Knee replacement patients gain weight

By Sheryl Kay • Published: May 18th, 2010
Category: Health in a Heartbeat

At the precise moment when physical activity finally becomes more possible, people who have recently undergone knee replacement surgery often do just the opposite. They hold back, retaining their past inactive behaviors, and in the process, they gain weight.

These findings recently appeared in Osteoarthritis and Cartilage, the official journal of the Osteoarthritis Research Society International. The results raise strong concerns, as experts say that gaining weight after one knee replacement can easily jeopardize the health and stability of the patient’s other knee… sometimes leading to more surgery.

The study looked at one hundred and six individuals who had undergone knee replacement surgery and compared them to an age-matched, control group of thirty-one people who did not have surgery. Each person was measured for height, weight and quadriceps strength at an initial exam, and then two years later.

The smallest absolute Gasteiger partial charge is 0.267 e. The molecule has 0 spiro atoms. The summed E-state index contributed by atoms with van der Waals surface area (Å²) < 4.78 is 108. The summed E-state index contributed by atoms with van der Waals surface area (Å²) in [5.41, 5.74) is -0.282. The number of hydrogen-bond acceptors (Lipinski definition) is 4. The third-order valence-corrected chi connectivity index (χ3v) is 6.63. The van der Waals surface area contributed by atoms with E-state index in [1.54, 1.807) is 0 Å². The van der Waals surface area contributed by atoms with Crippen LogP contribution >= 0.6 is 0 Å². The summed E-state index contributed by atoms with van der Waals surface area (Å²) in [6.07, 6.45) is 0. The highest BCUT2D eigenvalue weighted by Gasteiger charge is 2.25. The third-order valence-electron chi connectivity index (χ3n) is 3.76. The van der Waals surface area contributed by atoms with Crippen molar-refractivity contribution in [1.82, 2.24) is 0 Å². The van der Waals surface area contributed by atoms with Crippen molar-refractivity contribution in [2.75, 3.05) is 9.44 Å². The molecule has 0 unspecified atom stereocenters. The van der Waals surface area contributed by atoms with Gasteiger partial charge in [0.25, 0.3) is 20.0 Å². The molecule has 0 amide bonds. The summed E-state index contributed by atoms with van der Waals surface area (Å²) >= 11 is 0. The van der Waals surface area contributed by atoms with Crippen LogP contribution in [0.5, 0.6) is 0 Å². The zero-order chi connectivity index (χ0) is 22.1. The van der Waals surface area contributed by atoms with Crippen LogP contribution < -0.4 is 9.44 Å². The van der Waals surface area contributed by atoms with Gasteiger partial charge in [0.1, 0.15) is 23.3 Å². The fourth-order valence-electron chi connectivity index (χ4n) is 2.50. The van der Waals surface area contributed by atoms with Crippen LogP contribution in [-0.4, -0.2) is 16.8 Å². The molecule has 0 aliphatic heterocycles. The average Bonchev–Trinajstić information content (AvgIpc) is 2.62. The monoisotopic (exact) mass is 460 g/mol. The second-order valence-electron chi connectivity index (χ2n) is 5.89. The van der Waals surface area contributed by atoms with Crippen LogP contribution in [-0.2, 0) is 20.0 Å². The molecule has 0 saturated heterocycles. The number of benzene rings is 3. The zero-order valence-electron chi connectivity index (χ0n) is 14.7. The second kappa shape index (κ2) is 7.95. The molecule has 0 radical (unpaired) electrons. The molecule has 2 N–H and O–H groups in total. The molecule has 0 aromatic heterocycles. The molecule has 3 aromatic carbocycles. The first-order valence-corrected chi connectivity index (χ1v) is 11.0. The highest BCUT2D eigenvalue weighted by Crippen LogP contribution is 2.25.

In the first few weeks after total knee replacement surgery, researchers found that patients had reported a significant drop in their weight. Shortly thereafter, however, those individuals began to gain weight. Almost sixty-five percent put on an average of fourteen pounds over the two-year study.

The researchers noted that old practices are difficult to overcome. And because patients had restricted mobility in the years prior to surgery, they often don’t take advantage of the functional gain once they got a new knee. To maximize the benefits of the surgery, they recommend doctors treat the weight gain as a separate and unique issue after surgery, and incorporate nutritional counseling and specific therapy to retrain the patients with new knees to walk normally.